Reservoir management could help prevent toxic algal blooms in the Great Lakes

Tuesday, November 19, 2019

By Brian Caldwell, Faculty of Engineering.

Managing reservoirs for water quality, not just flood control, could be part of the solution to the growth of toxic algal blooms in the Great Lakes, especially Lake Erie, every summer.

In a major study involving data from Canada and the United States, researchers at the University of Waterloo identified reservoirs on streams and rivers as sources of food for algae at the worst possible time.

The culprit is dissolved phosphorus released from upstream reservoirs when warm lake water is ideal for the growth of algal blooms, which can cause illness and contaminate water supplies.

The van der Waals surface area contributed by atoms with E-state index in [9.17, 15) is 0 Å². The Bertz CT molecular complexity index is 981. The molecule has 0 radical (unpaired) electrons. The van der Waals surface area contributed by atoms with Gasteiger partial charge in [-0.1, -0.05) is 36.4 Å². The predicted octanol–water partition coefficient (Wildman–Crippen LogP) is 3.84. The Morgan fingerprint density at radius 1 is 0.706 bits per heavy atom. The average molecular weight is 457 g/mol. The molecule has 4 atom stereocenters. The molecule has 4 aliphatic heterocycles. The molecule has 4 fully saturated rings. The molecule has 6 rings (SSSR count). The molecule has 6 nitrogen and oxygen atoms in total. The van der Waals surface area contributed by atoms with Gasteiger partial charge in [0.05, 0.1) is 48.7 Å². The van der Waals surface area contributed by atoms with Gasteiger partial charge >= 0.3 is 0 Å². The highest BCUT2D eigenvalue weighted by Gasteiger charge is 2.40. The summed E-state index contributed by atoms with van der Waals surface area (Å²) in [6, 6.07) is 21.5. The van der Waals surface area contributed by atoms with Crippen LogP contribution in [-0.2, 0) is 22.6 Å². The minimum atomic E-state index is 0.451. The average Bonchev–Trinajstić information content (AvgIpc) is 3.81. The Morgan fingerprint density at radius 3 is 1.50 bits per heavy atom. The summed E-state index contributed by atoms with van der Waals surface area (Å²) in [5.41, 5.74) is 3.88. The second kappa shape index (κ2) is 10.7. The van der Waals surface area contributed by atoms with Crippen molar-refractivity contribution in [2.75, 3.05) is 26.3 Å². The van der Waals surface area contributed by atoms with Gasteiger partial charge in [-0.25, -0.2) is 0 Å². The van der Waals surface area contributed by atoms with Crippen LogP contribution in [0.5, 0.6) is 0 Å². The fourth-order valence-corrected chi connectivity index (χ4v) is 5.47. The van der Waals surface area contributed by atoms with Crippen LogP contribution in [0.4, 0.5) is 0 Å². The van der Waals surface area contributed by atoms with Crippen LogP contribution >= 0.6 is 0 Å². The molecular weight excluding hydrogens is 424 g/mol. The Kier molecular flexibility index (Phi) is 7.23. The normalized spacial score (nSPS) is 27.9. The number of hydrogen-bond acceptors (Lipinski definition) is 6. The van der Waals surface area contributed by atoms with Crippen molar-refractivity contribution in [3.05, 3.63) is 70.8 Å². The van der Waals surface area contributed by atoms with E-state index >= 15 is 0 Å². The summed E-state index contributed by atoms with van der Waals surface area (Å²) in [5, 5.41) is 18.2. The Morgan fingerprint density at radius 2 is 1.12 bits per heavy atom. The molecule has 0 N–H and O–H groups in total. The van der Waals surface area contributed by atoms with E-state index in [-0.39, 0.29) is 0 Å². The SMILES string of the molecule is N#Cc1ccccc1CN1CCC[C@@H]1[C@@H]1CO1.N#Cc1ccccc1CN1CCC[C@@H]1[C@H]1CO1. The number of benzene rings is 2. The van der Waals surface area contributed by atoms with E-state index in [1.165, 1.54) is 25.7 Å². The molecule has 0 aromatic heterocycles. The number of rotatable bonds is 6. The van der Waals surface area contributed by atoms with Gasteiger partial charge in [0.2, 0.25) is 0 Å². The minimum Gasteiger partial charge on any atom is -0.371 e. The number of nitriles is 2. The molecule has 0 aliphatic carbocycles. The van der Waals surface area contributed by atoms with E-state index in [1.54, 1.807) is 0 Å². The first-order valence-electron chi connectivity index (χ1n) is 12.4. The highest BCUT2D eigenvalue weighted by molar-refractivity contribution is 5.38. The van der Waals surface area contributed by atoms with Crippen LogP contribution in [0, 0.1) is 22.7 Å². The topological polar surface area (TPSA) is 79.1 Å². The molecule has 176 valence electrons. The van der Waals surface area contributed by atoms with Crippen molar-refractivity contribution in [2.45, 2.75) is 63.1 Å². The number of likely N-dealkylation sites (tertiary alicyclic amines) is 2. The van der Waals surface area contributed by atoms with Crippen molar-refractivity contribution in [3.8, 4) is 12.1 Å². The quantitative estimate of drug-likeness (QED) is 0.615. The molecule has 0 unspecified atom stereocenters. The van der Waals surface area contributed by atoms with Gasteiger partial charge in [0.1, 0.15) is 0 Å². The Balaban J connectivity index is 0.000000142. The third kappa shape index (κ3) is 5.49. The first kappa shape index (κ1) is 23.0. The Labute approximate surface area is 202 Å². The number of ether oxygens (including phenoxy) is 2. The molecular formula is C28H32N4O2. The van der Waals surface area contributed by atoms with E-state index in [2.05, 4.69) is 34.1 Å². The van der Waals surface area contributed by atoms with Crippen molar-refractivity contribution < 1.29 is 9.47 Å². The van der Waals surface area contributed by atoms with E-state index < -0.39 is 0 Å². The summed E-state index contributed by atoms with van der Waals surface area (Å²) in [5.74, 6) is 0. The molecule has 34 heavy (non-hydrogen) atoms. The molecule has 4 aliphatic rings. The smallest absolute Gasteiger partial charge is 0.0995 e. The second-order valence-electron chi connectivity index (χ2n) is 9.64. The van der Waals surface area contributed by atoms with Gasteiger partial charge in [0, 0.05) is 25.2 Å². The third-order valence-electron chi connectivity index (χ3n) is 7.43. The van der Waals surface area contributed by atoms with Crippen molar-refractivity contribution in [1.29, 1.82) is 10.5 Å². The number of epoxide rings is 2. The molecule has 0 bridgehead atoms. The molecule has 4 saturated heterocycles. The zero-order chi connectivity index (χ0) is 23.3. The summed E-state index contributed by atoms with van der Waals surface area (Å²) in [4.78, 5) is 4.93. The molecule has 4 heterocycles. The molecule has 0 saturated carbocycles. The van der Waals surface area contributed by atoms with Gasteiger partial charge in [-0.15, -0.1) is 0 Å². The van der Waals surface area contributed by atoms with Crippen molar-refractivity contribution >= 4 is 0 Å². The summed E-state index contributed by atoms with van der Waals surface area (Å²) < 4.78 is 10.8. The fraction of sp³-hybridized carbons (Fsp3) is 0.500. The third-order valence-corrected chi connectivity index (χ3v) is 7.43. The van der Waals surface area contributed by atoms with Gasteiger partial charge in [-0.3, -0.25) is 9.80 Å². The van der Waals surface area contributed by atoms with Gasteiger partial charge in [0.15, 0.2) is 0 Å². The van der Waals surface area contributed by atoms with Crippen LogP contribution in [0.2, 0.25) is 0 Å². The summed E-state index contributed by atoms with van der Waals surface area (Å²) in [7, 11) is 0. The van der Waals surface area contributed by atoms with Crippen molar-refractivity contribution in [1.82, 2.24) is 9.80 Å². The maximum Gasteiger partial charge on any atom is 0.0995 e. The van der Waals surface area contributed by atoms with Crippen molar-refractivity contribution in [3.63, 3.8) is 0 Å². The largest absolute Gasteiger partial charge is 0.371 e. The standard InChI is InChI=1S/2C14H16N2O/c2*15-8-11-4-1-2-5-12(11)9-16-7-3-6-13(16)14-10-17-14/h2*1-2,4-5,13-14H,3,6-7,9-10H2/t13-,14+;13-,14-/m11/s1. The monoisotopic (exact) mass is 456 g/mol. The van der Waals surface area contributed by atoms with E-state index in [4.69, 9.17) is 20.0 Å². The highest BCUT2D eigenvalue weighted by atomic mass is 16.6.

“Algae love dissolved phosphorus and when it arrives in the summer, it arrives exactly when they want it the most,” said Nandita Basu, Water Institute Member and professor jointly appointed in civil and environmental engineering and earth and environmental science at Waterloo.

Dissolved phosphorus, which comes primarily from fertilizer, is generally expected only at low levels in rivers and streams in summer following the peak snow-melt in spring.

But researchers found unusually high summer levels of dissolved phosphorus in areas with reservoirs, which are created by damming rivers and streams to hold water back to prevent flooding.

“Our work shows reservoirs can play a significant role,” said Basu, who analyzed data from more than 200 testing locations in Great Lakes watersheds. “They take in phosphorus that is attached to soil particles and release dissolved phosphorus that encourages more algae to grow.”

See the full story here on Waterloo News.

Lake Erie
Algal blooms in Lake Erie.

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